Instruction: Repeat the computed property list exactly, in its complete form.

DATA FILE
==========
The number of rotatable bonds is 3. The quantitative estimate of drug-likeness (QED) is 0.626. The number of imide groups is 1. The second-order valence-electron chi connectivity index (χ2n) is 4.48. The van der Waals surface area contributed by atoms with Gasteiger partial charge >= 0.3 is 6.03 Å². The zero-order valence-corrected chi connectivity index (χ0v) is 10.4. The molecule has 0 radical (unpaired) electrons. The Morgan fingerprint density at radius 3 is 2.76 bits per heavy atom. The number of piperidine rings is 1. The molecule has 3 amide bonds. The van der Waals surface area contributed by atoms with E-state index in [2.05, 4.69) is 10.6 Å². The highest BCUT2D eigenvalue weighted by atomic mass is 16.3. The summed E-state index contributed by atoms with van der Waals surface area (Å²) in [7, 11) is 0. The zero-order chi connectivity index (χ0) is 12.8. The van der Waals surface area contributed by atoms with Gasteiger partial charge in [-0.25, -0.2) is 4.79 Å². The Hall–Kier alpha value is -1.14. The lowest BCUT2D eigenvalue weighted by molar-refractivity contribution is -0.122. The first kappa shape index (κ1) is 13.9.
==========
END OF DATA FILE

The number of rotatable bonds is 3. The quantitative estimate of drug-likeness (QED) is 0.626. The number of imide groups is 1. The second-order valence-electron chi connectivity index (χ2n) is 4.48. The van der Waals surface area contributed by atoms with Gasteiger partial charge >= 0.3 is 6.03 Å². The zero-order valence-corrected chi connectivity index (χ0v) is 10.4. The molecule has 0 radical (unpaired) electrons. The Morgan fingerprint density at radius 3 is 2.76 bits per heavy atom. The number of piperidine rings is 1. The molecule has 3 amide bonds. The van der Waals surface area contributed by atoms with E-state index in [2.05, 4.69) is 10.6 Å². The highest BCUT2D eigenvalue weighted by atomic mass is 16.3. The summed E-state index contributed by atoms with van der Waals surface area (Å²) in [7, 11) is 0. The zero-order chi connectivity index (χ0) is 12.8. The van der Waals surface area contributed by atoms with Gasteiger partial charge in [-0.25, -0.2) is 4.79 Å². The Hall–Kier alpha value is -1.14. The lowest BCUT2D eigenvalue weighted by molar-refractivity contribution is -0.122. The first kappa shape index (κ1) is 13.9.